Coach Morton can’t dodge blame for Lincoln loss

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Dwayne “Tiny” Morton appears to have coached his last game at Abraham Lincoln, but he isn’t leaving like the champion he has been throughout his career. Morton never got control of the overconfidence that grew around his overwhelmingly talented roster that include the city’s best player in Isaiah Whitehead.

Morton said there is a “good chance” he joins Whitehead, a Seton Hall signee, next season, after 19 years as Lincoln boys’ basketball coach and eight city titles. It was reported back in September that he was headed to East Orange next year.

Morton, wearing a Seton Hall hat, expressed more relief than disappointment after the top-seeded and heavily favored Railsplitters were upset by No. 4 Thomas Jefferson 77–74 in the Public School Athletic League Class AA semifinals on March 5.

“You definitely want to go out as a winner, but I feel more relief right now to be honest, because I don’t have to worry about practice tomorrow,” Morton said. “I want to go out as a winner, but sometimes there is a lot of stress.”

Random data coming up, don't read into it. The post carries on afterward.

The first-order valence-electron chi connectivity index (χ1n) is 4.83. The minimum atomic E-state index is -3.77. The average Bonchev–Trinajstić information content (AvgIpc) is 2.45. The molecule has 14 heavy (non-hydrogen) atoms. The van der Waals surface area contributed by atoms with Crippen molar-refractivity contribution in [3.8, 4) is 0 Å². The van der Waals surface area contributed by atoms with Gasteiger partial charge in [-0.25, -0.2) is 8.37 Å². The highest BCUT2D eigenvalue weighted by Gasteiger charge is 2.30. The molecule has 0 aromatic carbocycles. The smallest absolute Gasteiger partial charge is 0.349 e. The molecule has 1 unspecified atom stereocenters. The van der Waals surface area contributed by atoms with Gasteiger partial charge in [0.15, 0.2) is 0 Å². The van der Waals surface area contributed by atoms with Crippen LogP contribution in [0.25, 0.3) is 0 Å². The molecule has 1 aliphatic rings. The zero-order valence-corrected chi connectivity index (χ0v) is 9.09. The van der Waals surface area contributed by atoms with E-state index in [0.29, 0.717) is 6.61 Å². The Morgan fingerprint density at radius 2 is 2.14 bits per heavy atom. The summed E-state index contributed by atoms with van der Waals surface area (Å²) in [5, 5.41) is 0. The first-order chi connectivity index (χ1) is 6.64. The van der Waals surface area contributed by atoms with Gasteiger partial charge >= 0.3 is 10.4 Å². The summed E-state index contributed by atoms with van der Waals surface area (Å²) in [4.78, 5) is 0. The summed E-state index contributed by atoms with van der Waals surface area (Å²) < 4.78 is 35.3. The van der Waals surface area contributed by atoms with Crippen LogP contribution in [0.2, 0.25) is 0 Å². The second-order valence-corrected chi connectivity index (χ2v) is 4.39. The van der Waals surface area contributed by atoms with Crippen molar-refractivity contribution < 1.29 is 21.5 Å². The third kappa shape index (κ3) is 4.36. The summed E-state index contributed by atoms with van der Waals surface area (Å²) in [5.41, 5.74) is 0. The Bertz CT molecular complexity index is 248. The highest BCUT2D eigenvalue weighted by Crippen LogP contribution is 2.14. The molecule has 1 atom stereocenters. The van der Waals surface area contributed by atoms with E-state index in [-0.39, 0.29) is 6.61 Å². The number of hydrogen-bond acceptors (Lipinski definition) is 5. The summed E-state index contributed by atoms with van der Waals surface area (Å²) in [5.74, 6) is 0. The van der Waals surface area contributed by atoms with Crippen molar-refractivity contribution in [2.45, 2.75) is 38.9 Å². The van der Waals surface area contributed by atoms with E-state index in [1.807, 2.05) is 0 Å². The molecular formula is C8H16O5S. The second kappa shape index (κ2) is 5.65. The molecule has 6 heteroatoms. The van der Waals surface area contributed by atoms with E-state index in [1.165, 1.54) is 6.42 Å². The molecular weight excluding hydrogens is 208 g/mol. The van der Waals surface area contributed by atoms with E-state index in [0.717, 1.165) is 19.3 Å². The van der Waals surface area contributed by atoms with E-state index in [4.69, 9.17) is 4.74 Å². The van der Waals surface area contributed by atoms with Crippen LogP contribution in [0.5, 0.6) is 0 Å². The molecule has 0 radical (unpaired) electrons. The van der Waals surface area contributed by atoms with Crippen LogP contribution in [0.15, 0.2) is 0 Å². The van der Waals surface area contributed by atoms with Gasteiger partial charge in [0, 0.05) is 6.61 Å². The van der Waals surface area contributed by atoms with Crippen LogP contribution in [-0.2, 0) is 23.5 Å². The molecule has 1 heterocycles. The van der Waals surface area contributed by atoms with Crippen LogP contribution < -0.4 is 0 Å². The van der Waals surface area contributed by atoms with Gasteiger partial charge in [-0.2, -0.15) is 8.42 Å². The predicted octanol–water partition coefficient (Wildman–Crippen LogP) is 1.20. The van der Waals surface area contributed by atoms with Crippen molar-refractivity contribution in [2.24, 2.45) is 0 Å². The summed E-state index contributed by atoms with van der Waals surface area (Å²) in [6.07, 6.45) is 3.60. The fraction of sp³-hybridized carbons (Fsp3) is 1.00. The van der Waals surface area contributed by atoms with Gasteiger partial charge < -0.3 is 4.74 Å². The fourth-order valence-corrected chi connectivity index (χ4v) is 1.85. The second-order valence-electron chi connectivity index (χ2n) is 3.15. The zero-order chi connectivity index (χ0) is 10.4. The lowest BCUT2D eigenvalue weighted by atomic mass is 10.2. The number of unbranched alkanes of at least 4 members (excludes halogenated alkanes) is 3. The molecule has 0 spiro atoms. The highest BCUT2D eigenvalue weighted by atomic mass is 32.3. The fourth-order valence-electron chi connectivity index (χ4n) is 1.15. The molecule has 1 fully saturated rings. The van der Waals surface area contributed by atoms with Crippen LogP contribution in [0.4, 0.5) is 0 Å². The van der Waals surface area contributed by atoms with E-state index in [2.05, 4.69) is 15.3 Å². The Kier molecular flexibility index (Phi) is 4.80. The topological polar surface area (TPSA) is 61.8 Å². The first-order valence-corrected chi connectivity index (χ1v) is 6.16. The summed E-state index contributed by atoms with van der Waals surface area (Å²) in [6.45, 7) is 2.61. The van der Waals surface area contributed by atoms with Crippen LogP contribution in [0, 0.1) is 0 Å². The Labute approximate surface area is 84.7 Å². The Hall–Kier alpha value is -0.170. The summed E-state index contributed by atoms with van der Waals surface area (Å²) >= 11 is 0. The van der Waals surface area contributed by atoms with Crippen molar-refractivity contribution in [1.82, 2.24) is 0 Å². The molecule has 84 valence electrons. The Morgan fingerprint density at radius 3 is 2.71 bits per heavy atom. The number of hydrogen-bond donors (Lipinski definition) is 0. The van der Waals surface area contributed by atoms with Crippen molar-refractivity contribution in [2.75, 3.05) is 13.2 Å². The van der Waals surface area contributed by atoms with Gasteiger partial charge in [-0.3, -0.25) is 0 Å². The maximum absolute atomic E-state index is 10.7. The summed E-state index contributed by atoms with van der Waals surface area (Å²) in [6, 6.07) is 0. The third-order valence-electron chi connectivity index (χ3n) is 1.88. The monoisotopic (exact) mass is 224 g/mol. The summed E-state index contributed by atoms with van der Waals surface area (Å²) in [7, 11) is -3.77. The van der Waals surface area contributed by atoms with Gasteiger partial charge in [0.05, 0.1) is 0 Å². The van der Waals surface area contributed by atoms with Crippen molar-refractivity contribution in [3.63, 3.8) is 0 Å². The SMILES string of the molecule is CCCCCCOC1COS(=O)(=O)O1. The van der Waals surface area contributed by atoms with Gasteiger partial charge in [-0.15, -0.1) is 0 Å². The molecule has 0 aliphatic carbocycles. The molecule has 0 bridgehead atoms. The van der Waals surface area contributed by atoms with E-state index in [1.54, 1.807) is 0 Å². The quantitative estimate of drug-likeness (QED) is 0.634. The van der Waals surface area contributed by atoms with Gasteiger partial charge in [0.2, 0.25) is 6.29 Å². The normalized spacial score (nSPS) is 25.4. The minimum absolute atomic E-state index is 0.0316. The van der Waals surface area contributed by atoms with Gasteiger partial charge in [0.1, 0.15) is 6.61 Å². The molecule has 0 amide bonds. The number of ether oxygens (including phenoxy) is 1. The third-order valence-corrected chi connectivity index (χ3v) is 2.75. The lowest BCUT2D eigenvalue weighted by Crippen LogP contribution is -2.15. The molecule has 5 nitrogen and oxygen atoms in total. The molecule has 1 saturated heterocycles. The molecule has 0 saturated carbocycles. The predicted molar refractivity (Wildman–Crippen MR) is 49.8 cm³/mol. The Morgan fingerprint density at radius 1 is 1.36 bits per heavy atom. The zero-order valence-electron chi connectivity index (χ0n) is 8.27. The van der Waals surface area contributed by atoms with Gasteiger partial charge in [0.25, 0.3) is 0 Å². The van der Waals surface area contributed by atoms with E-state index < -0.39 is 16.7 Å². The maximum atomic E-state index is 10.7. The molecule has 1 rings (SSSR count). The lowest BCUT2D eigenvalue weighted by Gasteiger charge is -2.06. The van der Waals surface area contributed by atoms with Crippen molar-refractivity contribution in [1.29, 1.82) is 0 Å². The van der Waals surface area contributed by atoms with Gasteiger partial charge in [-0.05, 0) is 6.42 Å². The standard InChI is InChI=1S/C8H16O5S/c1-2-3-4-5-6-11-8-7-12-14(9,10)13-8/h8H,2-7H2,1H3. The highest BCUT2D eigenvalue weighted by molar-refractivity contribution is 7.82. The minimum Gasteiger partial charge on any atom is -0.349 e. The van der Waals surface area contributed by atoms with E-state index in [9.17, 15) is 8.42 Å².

He didn’t take any blame for the Railsplitters not winning the second-straight city title that nearly everyone expected. Morton had Whitehead, fellow Seton Hall-signee Desi Rodriguez, and St. Peter’s-bound guard Elisha Boone, along with center Thomas Holley and blue-collar point guard Anthony Williams. The majority of the Railsplitt­ers’ games against New York City teams ended with lopsided scores, highlight-reel dunks and a sense of invincibility that led to overconfidence.

“Just by us coming to Manhattan and showing everybody that we are a real tough team and nobody can possibly beat us,” Whitehead said of putting his team’s talents on display after a borough final win at City College. “We just wanted to show everybody that.”

Morton said his players, not he, looked past Jefferson to the state Federation crown. But it’s the coach’s job to keep his team hungry and humble. Morton then proceeded to place blame on Whitehead — his meal ticket to greener pastures — and on Rodriguez too, for good measure.

“I think Isaiah did a terrible job leading us at the end of the game when we were on a comeback,” Morton said. “Desi fouling out. He did a terrible job fouling out. I think he should position himself not to be anywhere around fouling out.”

His last year as the Railsplitt­ers’ coach will be remembered for Lincoln missing a chance for another crown.

Morton was as big a part of that as his players, even if he won’t admit it.

Reach reporter Joseph Staszewski at Follow him on twitter @cng_staszewski.
Updated 11:48 am, January 16, 2019
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